By Monica Heger
Sequenom disclosed last week that it has expanded its portfolio of prenatal testing intellectual property by purchasing two patent applications from Helicos BioSciences.
The IP, acquired for $1.3 million, covers methods for detecting fetal nucleic acids and diagnosing fetal abnormalities.
Additionally, the company this week pre-announced its first-quarter 2012 sales for its MaterniT21 Plus noninvasive sequencing-based laboratory developed test to diagnose trisomy 21, 13, and 18.
Sequenom said it sold more than 4,900 tests in the first quarter of 2012, which equates to an annualized run rate of over 30,000 tests, exceeding its previous guidance of 25,000 tests per year.
Of its decision to purchase the Helicos IP, Sequenom declined to comment, except to say that the patent applications are an "incrementally additive contribution to our suite of property."
The company already holds a broad patent in the space, US Patent No. 6,258,540, which is the subject of ongoing disputes involving Verinata Health, Ariosa (formerly Aria), and Natera, all of whom have launched or plan to launch sequencing-based trisomy 21 tests.
Sequenom has previously said that the '540 patent would cover any sequencing-based fetal trisomy test.
The Helicos patent applications, Serial Nos. 12/709,057 and 12/727,824, are more specific to using sequencing to diagnose fetal abnormalities and include sequencing of either DNA or RNA, single-molecule sequencing, and a range of detection methods, from optical methods to detect fluorescently labeled nucleotides to nanopore detection.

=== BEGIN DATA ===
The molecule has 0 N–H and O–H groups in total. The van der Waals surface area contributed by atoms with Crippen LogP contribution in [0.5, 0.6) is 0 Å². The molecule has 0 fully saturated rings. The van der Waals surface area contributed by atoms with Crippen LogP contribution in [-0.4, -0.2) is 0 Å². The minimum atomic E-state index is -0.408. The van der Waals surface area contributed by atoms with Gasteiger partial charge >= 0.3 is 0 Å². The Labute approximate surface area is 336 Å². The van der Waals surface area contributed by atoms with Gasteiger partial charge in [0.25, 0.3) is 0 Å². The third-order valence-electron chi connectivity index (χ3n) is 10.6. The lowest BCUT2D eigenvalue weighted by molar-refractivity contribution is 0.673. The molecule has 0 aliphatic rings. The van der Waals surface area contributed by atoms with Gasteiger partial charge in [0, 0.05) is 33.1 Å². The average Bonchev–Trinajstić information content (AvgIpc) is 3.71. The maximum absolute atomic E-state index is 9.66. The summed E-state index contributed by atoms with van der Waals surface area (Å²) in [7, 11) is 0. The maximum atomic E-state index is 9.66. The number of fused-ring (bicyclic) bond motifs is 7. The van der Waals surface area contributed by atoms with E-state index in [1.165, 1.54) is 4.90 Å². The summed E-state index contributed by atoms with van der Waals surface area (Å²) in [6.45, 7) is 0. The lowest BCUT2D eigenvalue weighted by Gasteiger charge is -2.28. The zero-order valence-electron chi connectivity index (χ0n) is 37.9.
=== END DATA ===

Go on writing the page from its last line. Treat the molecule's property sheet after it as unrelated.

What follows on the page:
According to the '057 patent application, "methods of the invention take advantage of sequencing technologies, particularly single molecule sequencing-by-synthesis technologies, to detect fetal nucleic acid in maternal tissues or body fluids."
The claims cover detection of fetal abnormality using single-molecule sequencing, "wherein the single-molecule sequencing reaction comprises sequencing by synthesis or sequencing by nanopore detection."
Additionally, the patent applications site specific fetal abnormalities in their claims, including fetal aneuploidies and chromosomal aberrations.
Sequenom declined to disclose whether it has plans to eventually develop fetal diagnostic tests based on single-molecule sequencing. However, Illumina, with whom it has a supply agreement, does plan to develop single-molecule sequencing technology and also has a commercialization agreement with Oxford Nanopore for its exonuclease sequencing technology (IS 2/14/2012).
Sequenom currently runs the MaterniT21 Plus test on the HiSeq 2000. The company said this week that it has extended its supply agreement with Illumina from three years to five years, ending in July 2016.
This week, Sequenom also pre-announced that it had sold more than 4,900 MaterniT21 Plus tests during the first quarter of 2012, and that it had increased its full-year sales goal to 40,000 from a previous target of 25,000.
Some analysts were not surprised by the increase, as they regarded the previous estimate of 25,000 tests for 2012 to be low. Brian Weinstein, an analyst with William Blair, wrote in a memo that the firm was not surprised, "as our latest survey indicates that volume continues to ramp up at a lighting fast clip." The firm forecasts 42,700 tests billed for the year.
Jon Wood, a Jeffries analyst, said that while sales of the test were encouraging, he would be interested in further guidance around reimbursement and the legal disputes with potential competitors.
The firm is "impressed with the volume ramp," he wrote. However, it views evidence around reimbursement and "greater clarity around competitive/IP-related issues, as critical in framing a more constructive view" on the company.
Have topics you'd like to see covered by Clinical Sequencing News? Contact the editor at mheger [at] genomeweb [.] com.